From the Courier Post:
New Jersey residents overwhelmingly oppose the leasing of state assets, such as the lottery or the New Jersey Turnpike, to fix the state’s fiscal problems.
That is, unless the alternative is a tax hike. Then they overwhelmingly support the leasing of assets, a Monmouth University/Gannett New Jersey poll shows.
Nonetheless, residents are skeptical the money will be put to good use and fearful that if highways are leased, tolls will increase, said Patrick Murray, director of the Monmouth University Polling Institute.
“As a general concept, asset monetization, to use the governor’s parlance, just doesn’t sit well with New Jerseyans,” Murray said.
“While most New Jersey residents would choose leasing state assets over raising taxes, the residents don’t believe it’s a choice between the two,” he added. “Residents see this as just a one-shot that won’t change the way New Jersey does business. They see it as a pot of money that will disappear.”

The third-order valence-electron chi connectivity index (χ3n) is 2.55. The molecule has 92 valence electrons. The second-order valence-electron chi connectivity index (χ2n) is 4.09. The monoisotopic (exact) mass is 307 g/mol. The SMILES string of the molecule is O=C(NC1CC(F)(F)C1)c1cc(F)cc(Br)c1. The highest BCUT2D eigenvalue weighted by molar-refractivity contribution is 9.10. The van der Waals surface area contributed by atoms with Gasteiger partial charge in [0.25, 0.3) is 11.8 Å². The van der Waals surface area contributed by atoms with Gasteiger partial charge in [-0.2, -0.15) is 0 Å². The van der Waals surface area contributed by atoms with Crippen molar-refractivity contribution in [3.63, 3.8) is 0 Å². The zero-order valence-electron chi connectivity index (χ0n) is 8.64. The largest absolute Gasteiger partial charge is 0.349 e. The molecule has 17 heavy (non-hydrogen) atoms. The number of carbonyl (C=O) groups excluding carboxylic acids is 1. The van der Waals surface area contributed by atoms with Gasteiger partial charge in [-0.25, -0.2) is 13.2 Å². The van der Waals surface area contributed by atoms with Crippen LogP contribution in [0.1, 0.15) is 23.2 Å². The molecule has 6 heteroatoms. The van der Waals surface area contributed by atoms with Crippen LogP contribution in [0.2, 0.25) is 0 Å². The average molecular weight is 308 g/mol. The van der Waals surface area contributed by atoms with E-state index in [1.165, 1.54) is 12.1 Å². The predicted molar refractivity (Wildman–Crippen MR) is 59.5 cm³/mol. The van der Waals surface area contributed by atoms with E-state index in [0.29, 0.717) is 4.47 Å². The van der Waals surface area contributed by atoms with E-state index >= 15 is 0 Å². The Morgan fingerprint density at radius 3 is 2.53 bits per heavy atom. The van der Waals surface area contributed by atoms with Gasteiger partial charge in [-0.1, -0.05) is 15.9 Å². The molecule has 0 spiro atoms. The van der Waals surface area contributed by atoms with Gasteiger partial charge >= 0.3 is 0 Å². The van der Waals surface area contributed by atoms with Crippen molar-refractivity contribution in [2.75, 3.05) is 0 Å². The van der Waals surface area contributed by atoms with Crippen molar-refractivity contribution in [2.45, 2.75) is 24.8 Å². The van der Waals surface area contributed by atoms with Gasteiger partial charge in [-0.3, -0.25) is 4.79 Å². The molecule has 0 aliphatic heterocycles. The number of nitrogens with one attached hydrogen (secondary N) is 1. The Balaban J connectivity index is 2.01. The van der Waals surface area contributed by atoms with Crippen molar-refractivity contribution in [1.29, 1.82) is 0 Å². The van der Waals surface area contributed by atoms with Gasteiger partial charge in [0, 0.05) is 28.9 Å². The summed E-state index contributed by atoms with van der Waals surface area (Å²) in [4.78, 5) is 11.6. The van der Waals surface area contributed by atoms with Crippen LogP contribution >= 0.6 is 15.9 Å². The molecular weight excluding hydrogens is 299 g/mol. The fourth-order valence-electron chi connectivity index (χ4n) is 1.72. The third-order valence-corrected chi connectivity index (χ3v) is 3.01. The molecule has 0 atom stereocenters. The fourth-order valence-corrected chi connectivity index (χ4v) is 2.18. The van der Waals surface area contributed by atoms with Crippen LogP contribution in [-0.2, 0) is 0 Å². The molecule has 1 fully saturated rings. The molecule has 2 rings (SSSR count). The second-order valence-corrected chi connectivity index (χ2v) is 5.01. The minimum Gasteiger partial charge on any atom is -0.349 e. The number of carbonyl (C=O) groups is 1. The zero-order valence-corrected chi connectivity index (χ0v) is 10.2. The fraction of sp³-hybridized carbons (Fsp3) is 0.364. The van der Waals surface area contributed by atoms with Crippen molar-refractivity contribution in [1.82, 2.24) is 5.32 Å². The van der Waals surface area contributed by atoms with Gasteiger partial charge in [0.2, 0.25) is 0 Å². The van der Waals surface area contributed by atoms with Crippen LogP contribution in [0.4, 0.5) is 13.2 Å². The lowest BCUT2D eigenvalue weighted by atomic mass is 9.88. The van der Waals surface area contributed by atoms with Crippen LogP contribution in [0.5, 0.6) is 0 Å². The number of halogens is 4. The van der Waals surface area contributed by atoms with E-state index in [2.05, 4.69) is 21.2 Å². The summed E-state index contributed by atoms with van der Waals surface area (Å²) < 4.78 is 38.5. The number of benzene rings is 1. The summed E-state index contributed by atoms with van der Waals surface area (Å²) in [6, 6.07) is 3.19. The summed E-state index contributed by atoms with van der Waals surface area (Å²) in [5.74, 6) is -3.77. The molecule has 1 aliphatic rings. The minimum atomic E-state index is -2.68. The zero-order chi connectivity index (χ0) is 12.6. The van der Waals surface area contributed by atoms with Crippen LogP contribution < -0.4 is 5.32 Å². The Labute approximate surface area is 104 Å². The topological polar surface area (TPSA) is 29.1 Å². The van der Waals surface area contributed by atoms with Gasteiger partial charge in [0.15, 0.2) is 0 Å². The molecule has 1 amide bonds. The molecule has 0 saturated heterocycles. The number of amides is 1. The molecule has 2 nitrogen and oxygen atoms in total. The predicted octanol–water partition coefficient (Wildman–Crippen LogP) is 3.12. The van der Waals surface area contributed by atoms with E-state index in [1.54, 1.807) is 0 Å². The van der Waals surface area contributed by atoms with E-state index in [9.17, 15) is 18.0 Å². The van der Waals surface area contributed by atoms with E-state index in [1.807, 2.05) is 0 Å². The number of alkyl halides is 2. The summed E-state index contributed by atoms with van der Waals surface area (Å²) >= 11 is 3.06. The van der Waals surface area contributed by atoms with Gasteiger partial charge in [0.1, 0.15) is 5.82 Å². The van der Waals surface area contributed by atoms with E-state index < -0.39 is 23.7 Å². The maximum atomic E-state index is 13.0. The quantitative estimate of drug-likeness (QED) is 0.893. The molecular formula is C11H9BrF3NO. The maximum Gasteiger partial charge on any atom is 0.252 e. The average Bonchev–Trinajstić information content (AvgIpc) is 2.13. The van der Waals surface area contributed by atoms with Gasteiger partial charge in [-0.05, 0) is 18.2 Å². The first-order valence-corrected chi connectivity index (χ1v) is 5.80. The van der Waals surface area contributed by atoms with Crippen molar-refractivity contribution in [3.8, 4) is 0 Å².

“It shows the public believes it cannot tax itself out of long-festering problems and is receptive to alternatives,” spokesman Tom Vincz said. “We look forward to engaging the public on a plan that conforms with the governor’s principles and that directly answers the public’s concerns as expressed in the poll.”
The Monmouth University/Gannett poll showed that 55 percent of residents opposed the idea Corzine has dubbed “asset monetization” without explaining the details. Nearly 60 percent opposed the leasing of the turnpike or Garden State Parkway, and about the same number opposed allowing private developers to build on top of train stations. Leasing the state lottery or selling naming rights to state parks were also opposed by more than half those polled.
Respondents to the poll were asked to choose between leasing assets or raising taxes: 62 percent would rather lease the assets. Yet when asked whether the state should lease assets or make significant budget cuts, residents were split — about 4 in 10 favored both.
If the leasing is completed, 53 percent said they wanted the money sent to them as property tax relief, even though the state’s pension funding and budget crises have forced the asset monetization proposal.